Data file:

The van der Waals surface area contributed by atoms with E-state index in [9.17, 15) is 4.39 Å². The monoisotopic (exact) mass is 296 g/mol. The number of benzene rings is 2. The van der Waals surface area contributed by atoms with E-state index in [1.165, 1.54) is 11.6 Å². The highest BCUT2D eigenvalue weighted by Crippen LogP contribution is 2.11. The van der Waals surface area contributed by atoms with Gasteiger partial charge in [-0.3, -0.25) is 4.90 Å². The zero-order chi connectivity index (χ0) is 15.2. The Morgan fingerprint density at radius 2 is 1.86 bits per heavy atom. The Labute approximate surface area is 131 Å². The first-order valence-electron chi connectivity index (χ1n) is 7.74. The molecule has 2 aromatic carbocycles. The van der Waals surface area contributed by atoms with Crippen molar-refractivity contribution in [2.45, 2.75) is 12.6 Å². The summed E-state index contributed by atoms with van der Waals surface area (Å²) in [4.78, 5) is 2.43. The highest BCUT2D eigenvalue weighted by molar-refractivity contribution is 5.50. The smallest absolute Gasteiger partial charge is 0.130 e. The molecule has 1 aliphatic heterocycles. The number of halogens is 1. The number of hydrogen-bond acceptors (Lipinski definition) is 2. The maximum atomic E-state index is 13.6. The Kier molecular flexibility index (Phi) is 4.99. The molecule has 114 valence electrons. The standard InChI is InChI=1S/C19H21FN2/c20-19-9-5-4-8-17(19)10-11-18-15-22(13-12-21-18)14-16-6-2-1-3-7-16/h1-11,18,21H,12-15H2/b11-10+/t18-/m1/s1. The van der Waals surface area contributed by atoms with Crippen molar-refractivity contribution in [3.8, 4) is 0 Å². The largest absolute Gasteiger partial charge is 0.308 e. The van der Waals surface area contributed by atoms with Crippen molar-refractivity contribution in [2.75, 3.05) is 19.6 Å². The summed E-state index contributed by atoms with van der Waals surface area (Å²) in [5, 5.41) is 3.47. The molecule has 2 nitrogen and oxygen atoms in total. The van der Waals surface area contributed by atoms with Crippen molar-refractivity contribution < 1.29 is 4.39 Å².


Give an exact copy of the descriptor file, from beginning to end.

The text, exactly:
The van der Waals surface area contributed by atoms with E-state index in [9.17, 15) is 4.39 Å². The monoisotopic (exact) mass is 296 g/mol. The number of benzene rings is 2. The van der Waals surface area contributed by atoms with E-state index in [1.165, 1.54) is 11.6 Å². The highest BCUT2D eigenvalue weighted by Crippen LogP contribution is 2.11. The van der Waals surface area contributed by atoms with Gasteiger partial charge in [-0.3, -0.25) is 4.90 Å². The zero-order chi connectivity index (χ0) is 15.2. The Morgan fingerprint density at radius 2 is 1.86 bits per heavy atom. The Labute approximate surface area is 131 Å². The first-order valence-electron chi connectivity index (χ1n) is 7.74. The molecule has 2 aromatic carbocycles. The van der Waals surface area contributed by atoms with Crippen molar-refractivity contribution in [2.45, 2.75) is 12.6 Å². The summed E-state index contributed by atoms with van der Waals surface area (Å²) in [4.78, 5) is 2.43. The highest BCUT2D eigenvalue weighted by molar-refractivity contribution is 5.50. The smallest absolute Gasteiger partial charge is 0.130 e. The molecule has 1 aliphatic heterocycles. The number of halogens is 1. The number of hydrogen-bond acceptors (Lipinski definition) is 2. The maximum atomic E-state index is 13.6. The Kier molecular flexibility index (Phi) is 4.99. The molecule has 114 valence electrons. The standard InChI is InChI=1S/C19H21FN2/c20-19-9-5-4-8-17(19)10-11-18-15-22(13-12-21-18)14-16-6-2-1-3-7-16/h1-11,18,21H,12-15H2/b11-10+/t18-/m1/s1. The van der Waals surface area contributed by atoms with Crippen molar-refractivity contribution in [3.8, 4) is 0 Å². The largest absolute Gasteiger partial charge is 0.308 e. The van der Waals surface area contributed by atoms with Crippen molar-refractivity contribution in [2.75, 3.05) is 19.6 Å². The summed E-state index contributed by atoms with van der Waals surface area (Å²) in [5, 5.41) is 3.47. The molecule has 2 nitrogen and oxygen atoms in total. The van der Waals surface area contributed by atoms with Crippen molar-refractivity contribution < 1.29 is 4.39 Å².